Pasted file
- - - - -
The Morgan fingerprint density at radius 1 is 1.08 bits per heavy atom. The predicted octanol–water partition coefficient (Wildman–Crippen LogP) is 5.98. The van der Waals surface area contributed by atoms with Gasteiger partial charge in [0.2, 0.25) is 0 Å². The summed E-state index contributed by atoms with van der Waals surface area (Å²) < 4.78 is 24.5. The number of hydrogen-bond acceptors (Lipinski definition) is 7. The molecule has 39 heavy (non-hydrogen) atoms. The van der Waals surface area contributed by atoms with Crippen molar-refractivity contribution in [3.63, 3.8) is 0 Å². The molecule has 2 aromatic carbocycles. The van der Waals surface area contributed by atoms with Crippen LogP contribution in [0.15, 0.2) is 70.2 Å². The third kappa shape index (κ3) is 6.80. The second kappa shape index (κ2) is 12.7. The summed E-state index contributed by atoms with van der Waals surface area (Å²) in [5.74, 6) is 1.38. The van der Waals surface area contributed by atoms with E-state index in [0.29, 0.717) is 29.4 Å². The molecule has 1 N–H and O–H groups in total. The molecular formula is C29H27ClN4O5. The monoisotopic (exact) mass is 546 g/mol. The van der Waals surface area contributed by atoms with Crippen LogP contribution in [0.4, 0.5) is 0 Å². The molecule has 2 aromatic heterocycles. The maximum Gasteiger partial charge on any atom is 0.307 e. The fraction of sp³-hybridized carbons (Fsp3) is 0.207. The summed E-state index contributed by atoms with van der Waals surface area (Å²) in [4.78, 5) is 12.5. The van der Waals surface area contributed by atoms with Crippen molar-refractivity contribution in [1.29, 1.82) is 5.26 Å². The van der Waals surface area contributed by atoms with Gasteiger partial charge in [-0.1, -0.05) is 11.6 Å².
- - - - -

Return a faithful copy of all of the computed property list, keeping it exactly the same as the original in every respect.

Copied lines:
The Morgan fingerprint density at radius 1 is 1.08 bits per heavy atom. The predicted octanol–water partition coefficient (Wildman–Crippen LogP) is 5.98. The van der Waals surface area contributed by atoms with Gasteiger partial charge in [0.2, 0.25) is 0 Å². The summed E-state index contributed by atoms with van der Waals surface area (Å²) < 4.78 is 24.5. The number of hydrogen-bond acceptors (Lipinski definition) is 7. The molecule has 39 heavy (non-hydrogen) atoms. The van der Waals surface area contributed by atoms with Crippen molar-refractivity contribution in [3.63, 3.8) is 0 Å². The molecule has 2 aromatic carbocycles. The van der Waals surface area contributed by atoms with Crippen LogP contribution in [0.15, 0.2) is 70.2 Å². The third kappa shape index (κ3) is 6.80. The second kappa shape index (κ2) is 12.7. The summed E-state index contributed by atoms with van der Waals surface area (Å²) in [5.74, 6) is 1.38. The van der Waals surface area contributed by atoms with E-state index in [0.29, 0.717) is 29.4 Å². The molecule has 1 N–H and O–H groups in total. The molecular formula is C29H27ClN4O5. The monoisotopic (exact) mass is 546 g/mol. The van der Waals surface area contributed by atoms with Crippen LogP contribution in [0.4, 0.5) is 0 Å². The molecule has 2 aromatic heterocycles. The maximum Gasteiger partial charge on any atom is 0.307 e. The fraction of sp³-hybridized carbons (Fsp3) is 0.207. The summed E-state index contributed by atoms with van der Waals surface area (Å²) in [4.78, 5) is 12.5. The van der Waals surface area contributed by atoms with Crippen molar-refractivity contribution in [1.29, 1.82) is 5.26 Å². The van der Waals surface area contributed by atoms with Gasteiger partial charge in [-0.1, -0.05) is 11.6 Å².